Impact of Recent Fair Value Accounting Rules on Governmental Pension Plans. Presented by Tom Heseltine, Partner . Course Objective . Discuss recent accounting guidance and their impact on alternative investments
Impact of Recent Fair Value Accounting Rules on Governmental Pension Plans
Presented by Tom Heseltine, Partner
Fair value is the price that would be received or paid to transfer a liability in an orderly transaction between market participants at the measurement date.
Limited Partners in alternative investment funds need consistent, transparent information to exercise their fiduciary duty. Fair value provides such information. An arbitrary reporting basis such as cost does not allow apple to apple comparisons.
The FASB believes that, in order to be useful, accounting information should be both relevant and reliable
For all assets measured under SFAS 157:
For measurements using significant Level 3 inputs:
An active market will generally:
1) Determine whether a market is inactive by identifying how many transactions have occurred and if few what does that mean, assessing whether price quotes are current or not and determining if quotes vary dramatically from broker to broker and there are abnormally wide bid/ask prices. If these conditions exist then we go to step 2.
2) If considered inactive the fund itself is now responsible for pricing that security. This leads to several challenges.
Examples of inputs used when estimating fair value include:
A reasonable assumption is that the net asset value (NAV) of the fund and the nature and duration of the restrictions on redemption, would be significant inputs to any estimation of fair value.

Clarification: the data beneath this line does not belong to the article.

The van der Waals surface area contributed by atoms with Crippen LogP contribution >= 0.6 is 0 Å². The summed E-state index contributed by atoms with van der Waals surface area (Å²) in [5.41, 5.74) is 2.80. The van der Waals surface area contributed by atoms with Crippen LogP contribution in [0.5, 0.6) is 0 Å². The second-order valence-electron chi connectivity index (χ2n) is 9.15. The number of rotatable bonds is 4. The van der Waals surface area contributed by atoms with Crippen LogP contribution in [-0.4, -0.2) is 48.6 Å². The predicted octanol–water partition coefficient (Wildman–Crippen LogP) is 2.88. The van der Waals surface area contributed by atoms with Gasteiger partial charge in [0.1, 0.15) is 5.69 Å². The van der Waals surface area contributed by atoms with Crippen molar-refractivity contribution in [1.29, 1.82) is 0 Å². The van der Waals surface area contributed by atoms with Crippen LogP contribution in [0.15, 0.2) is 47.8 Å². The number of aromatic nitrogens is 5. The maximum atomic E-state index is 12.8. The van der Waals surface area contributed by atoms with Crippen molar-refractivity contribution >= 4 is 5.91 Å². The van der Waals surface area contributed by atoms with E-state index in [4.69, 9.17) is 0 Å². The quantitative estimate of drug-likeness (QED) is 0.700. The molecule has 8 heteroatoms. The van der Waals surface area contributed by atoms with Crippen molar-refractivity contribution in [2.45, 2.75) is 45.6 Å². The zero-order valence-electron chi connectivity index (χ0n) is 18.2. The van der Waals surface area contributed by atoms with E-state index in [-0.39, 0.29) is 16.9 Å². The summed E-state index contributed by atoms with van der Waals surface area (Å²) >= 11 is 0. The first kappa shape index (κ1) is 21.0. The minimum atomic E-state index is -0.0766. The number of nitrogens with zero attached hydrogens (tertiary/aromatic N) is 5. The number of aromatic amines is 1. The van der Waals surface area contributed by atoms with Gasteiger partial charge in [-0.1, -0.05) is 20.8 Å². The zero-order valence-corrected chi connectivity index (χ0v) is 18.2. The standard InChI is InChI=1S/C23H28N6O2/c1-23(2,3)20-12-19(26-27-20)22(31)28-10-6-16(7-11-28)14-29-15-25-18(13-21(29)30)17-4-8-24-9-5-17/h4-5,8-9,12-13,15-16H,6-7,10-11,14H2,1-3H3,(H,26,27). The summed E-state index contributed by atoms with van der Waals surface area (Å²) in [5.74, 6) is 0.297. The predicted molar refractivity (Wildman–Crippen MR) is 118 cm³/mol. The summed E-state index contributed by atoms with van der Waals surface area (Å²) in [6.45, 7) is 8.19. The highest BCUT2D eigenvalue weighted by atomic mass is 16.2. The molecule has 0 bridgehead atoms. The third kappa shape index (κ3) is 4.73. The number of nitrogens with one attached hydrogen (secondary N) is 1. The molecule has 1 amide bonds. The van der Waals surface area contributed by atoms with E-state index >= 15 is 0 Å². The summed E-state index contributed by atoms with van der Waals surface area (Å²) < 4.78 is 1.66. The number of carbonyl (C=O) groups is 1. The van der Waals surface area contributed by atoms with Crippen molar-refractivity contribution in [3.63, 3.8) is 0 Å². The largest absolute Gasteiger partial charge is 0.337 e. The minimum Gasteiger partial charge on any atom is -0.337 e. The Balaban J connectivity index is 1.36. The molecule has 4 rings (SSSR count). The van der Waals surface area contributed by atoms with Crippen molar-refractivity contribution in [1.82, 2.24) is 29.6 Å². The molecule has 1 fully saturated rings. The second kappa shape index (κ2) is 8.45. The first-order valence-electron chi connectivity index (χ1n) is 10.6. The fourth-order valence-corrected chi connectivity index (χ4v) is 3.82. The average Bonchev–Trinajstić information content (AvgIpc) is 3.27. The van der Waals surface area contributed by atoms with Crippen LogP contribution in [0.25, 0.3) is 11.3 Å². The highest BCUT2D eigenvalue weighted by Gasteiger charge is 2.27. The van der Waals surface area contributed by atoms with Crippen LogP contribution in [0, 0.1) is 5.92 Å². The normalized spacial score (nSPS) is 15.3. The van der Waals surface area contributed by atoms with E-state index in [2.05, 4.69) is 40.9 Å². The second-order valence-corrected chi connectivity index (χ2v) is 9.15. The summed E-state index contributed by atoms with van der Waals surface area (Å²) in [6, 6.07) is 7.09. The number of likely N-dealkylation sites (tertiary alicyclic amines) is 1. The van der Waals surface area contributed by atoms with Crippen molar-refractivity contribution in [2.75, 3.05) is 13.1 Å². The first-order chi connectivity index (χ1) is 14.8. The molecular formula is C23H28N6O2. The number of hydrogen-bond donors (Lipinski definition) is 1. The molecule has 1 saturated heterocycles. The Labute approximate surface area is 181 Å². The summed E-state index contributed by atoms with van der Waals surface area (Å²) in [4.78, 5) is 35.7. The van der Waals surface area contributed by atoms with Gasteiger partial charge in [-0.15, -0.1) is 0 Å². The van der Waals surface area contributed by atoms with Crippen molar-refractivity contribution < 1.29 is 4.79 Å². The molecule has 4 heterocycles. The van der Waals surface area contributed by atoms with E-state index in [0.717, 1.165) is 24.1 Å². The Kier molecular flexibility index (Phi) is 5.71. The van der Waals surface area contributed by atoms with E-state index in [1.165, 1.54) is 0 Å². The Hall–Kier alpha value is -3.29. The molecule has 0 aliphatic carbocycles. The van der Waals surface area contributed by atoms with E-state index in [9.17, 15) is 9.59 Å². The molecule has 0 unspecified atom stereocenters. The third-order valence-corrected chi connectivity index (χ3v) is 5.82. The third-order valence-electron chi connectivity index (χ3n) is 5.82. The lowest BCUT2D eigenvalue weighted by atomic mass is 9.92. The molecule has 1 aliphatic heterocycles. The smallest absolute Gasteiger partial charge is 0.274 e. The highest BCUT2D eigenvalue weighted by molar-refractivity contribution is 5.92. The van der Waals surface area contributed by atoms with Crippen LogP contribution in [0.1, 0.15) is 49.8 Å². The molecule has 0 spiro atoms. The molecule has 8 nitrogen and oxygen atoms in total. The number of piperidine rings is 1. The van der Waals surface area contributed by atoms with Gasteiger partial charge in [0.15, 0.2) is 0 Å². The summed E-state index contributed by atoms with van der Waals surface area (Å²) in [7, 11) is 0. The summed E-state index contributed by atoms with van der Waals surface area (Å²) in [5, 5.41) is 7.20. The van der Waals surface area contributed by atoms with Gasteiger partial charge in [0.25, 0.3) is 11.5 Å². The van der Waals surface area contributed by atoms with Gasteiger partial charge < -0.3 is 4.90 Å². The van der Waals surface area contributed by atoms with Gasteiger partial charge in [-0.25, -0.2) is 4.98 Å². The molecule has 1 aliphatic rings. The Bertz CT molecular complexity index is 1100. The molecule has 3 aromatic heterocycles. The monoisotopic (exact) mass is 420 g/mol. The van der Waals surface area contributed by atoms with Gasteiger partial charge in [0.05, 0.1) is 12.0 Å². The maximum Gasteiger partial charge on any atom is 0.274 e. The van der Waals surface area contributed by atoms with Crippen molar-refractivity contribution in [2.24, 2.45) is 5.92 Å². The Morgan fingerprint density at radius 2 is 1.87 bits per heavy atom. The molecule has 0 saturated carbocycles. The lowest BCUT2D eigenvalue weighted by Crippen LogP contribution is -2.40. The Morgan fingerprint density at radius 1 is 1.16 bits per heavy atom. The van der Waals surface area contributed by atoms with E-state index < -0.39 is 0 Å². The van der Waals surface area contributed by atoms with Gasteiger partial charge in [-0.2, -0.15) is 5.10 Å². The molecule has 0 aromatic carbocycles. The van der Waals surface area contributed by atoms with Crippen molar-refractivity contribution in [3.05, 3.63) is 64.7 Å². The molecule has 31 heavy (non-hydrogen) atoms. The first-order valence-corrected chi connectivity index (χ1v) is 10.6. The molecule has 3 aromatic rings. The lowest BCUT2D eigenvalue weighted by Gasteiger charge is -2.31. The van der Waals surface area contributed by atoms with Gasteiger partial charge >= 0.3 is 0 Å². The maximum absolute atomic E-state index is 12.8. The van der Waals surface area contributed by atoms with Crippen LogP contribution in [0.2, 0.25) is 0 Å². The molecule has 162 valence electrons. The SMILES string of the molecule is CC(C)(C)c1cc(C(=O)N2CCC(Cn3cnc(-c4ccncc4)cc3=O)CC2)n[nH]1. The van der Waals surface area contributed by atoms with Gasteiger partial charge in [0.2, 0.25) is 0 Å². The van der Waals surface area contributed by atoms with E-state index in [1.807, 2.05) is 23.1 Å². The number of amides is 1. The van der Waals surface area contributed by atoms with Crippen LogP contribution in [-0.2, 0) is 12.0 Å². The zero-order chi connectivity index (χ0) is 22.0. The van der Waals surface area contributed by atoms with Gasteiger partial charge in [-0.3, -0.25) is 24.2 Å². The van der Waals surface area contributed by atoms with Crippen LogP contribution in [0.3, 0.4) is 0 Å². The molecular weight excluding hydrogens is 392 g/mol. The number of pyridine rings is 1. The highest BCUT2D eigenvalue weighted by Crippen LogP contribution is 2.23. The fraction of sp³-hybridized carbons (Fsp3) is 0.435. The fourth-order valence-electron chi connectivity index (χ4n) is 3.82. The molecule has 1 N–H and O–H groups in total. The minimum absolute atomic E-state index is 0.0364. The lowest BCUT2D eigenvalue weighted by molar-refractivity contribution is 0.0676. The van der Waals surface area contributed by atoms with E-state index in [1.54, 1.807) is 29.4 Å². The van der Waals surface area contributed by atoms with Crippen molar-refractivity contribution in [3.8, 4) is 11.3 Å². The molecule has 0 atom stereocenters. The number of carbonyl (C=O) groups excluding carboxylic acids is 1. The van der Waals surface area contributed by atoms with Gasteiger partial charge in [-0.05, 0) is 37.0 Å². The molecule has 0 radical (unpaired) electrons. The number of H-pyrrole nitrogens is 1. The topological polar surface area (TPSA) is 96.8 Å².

In situations where there are no recent redemptions it is less clear that NAV is an appropriate measure because no transactions exist to indicate investors willingness to relinquish their investments in the fund.
Historically industry practice generally had been to carry interests at the NAV most recently reported by the investee fund manager with little or no further review of the amounts reported by the investee fund.
Recent guidance clarified this practice and requires the investor entity to undertake a robust review and understand and evaluate the NAV reported by the investee fund manager. The “exit price” concept under FASB 157 further challenges an investor entity’s decision to continue to value such investments at NAV.
Therefore the task of estimating fair value is twofold:
To assist in assessing the reliability
of the NAV reported the investor
entity should develop the following
Some factors to consider:
Factors to consider when assessing whether NAV should be adjusted:
Management is responsible for making the fair value measurements and disclosures included in the financial statements. As part of fulfilling its responsibility, management needs to establish an accounting and financial reporting process for determining the fair value measurements and disclosures, select appropriate valuation methods, identify and adequately support any significant assumptions used, prepare the valuation, and ensure that the presentation and disclosure of the fair value measurements are in accordance with GAAP.
AU Section 328.04
At a minimum, management should have sufficient understanding of:
Use of Investment Consultant – monitors the investments through analyzing investment performance, attending all advisory board meetings, attending annual meetings, ongoing communications with the partnerships and ongoing communications with other limited partners.
Document valuation procedures
Create contemporaneous and consistent documentation of valuation rationale and conclusions
“Fair value is an art, not a science.”
Tom Heseltine, CPA, Partner
Clifton Gunderson LLP
9515 Deereco Road, Suite 500
Timonium, Maryland 21093